I was so excited to attend this event at Foyles Birmingham on Saturday to celebrate Femineaster and Laura Steven's amazing book The Exact Opposite of Okay. The event was chaired by the lovely Chelley Toy who blogs at Tales of Yesterday. Many thanks to Kevin Toy, who took these amazing pictures!
As well as being an author, Laura Steven is a journalist and screenwriter, and she works for Mslexia (a non-profit organisation that supports women in the creative arts).
When Laura started writing The Exact Opposite of Okay, it felt like being possessed and she heard Izzy's sarcastic voice in her head. The prologue that sets the scene for the book hasn't changed much since the first morning that she wrote it. At this point, she had the character and voice but not the plot. She actually got 50,000 words into a slightly different version of the plot.
Chelle asked whether the portrayal of sex is still taboo in YA. Laura said she was prepared that certain 'gatekeepers' such as librarians might be swayed by the sexual content. Laura said she had to stick to her guns, to present what it's really like to be a teenager. She wanted to create a safe space where teenagers can read about sex and start conversations.
Part of the inspiration for the book came from the fact that revenge porn (distributing sexually explicit images of someone without their consent) is illegal in the UK but not in some states. Laura wanted to set the book in one of these states but chose not to make this an explicit place.
Writing in Izzy's voice felt like a natural fit as she's a caricature of Laura. It was easy to come up with the voice. Izzy is a very funny character but she uses humour as a defence mechanism, and Laura wanted to unpick why she does that.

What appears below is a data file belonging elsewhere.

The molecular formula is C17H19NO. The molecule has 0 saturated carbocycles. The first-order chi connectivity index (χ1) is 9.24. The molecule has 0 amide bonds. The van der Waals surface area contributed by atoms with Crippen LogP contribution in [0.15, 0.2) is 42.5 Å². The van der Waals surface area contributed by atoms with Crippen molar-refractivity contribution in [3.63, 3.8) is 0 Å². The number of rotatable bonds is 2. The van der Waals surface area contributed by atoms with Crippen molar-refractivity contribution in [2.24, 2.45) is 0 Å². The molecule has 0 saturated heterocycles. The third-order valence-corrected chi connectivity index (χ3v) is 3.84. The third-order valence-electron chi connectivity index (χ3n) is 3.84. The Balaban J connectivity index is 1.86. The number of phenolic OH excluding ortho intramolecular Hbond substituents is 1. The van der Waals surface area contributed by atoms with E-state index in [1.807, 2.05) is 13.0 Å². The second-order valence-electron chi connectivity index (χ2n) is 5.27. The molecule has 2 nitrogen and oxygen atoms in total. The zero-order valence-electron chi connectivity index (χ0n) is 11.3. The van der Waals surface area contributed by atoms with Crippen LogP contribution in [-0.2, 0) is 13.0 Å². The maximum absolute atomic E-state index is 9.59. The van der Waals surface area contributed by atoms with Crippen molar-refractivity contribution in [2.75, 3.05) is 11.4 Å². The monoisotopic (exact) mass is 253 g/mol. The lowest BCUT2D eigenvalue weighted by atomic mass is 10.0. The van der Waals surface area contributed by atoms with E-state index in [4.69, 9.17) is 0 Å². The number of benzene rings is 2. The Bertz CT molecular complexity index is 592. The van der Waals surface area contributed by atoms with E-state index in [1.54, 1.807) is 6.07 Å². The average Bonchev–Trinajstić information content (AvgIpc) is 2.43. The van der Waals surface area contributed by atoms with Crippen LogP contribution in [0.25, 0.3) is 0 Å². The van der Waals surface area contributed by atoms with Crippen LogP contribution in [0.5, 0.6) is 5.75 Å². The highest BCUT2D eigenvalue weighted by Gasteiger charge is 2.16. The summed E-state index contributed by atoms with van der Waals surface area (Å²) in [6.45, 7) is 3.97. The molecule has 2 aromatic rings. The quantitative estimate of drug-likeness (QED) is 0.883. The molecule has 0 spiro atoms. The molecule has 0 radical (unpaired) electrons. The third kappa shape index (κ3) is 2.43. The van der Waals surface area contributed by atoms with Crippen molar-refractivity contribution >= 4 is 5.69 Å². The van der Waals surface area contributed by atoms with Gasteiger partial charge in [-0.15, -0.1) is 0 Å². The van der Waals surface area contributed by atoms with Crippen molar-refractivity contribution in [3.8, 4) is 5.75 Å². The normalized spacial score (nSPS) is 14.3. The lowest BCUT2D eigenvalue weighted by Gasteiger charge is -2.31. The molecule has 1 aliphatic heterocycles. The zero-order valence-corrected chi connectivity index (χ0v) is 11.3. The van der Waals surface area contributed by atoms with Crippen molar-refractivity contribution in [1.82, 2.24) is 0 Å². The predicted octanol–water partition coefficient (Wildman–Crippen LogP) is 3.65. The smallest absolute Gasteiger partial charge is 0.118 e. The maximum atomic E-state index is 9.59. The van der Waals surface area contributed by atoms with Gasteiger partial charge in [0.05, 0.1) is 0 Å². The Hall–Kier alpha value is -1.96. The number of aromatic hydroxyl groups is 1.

She wanted to write an extroverted character because often these are the mean girls or the side characters but not the main characters. Her favourite character to write was Betty, the awesome grandmother who is Izzy's primary carer and openly discusses sex with Izzy!
Laura intentionally included different types of humour in the book, such as Ajita's deadpan style. She wanted to write characters with distinctive voices, so if you took away the dialogue tag you would know who's speaking. Her aim was to write a book that would make her friends laugh! The beauty of writing comedy is that you can think about it and you don't need quick comebacks.
Her advice for writing humour is that giving ridiculous solutions to simple problems can be really funny! She also enjoys sarcasm, deadpan humour and satire, but it's hard to pinpoint sometimes exactly what makes a book funny.
The title came to Laura on that first day and a focus group of teens chose it over another title. The cover was designed by an illustrator that Laura really likes, who also illustrated Nicola Yoon's books.
One of her favourite comedy books is Angus, Thongs and Full-Frontal Snogging and she adores Georgia Nicolson as a character. Laura would have loved to collaborate with Louise Rennison, the author of this series.
Laura's Hogwarts house is either Ravenclaw or Slytherin. Her patronus would be some kind of dog, and her official Pottermore patronus is a Saint Bernard.
She's working on several projects including a sequel and a spin-off set five years later and starring Ajita's younger brother!
This event was fantastic fun, with many laughs and peanut butter cups had by all! I'm halfway through The Exact Opposite of Okay and it's my favourite contemporary that I've read in ages - it's laugh out loud funny and very real about what it's like to be a teenager.